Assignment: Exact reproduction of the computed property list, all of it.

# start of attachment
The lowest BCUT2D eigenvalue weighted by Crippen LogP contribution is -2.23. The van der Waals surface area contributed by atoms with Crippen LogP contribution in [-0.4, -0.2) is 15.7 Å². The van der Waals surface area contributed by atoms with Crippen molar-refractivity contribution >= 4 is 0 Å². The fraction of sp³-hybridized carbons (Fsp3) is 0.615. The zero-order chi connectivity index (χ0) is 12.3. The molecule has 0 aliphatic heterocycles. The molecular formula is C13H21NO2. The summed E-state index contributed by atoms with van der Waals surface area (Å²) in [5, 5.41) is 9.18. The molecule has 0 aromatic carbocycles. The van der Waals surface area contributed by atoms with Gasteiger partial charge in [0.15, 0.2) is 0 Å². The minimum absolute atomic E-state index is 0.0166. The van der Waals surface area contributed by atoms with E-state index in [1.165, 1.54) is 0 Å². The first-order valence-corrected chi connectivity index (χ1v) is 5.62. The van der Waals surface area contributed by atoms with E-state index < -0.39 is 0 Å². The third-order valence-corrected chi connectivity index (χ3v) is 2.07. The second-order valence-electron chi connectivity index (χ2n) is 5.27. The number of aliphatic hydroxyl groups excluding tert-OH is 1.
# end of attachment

The lowest BCUT2D eigenvalue weighted by Crippen LogP contribution is -2.23. The van der Waals surface area contributed by atoms with Crippen LogP contribution in [-0.4, -0.2) is 15.7 Å². The van der Waals surface area contributed by atoms with Crippen molar-refractivity contribution >= 4 is 0 Å². The fraction of sp³-hybridized carbons (Fsp3) is 0.615. The zero-order chi connectivity index (χ0) is 12.3. The molecule has 0 aliphatic heterocycles. The molecular formula is C13H21NO2. The summed E-state index contributed by atoms with van der Waals surface area (Å²) in [5, 5.41) is 9.18. The molecule has 0 aromatic carbocycles. The van der Waals surface area contributed by atoms with Gasteiger partial charge in [0.15, 0.2) is 0 Å². The minimum absolute atomic E-state index is 0.0166. The van der Waals surface area contributed by atoms with E-state index in [1.165, 1.54) is 0 Å². The first-order valence-corrected chi connectivity index (χ1v) is 5.62. The van der Waals surface area contributed by atoms with E-state index < -0.39 is 0 Å². The third-order valence-corrected chi connectivity index (χ3v) is 2.07. The second-order valence-electron chi connectivity index (χ2n) is 5.27. The number of aliphatic hydroxyl groups excluding tert-OH is 1.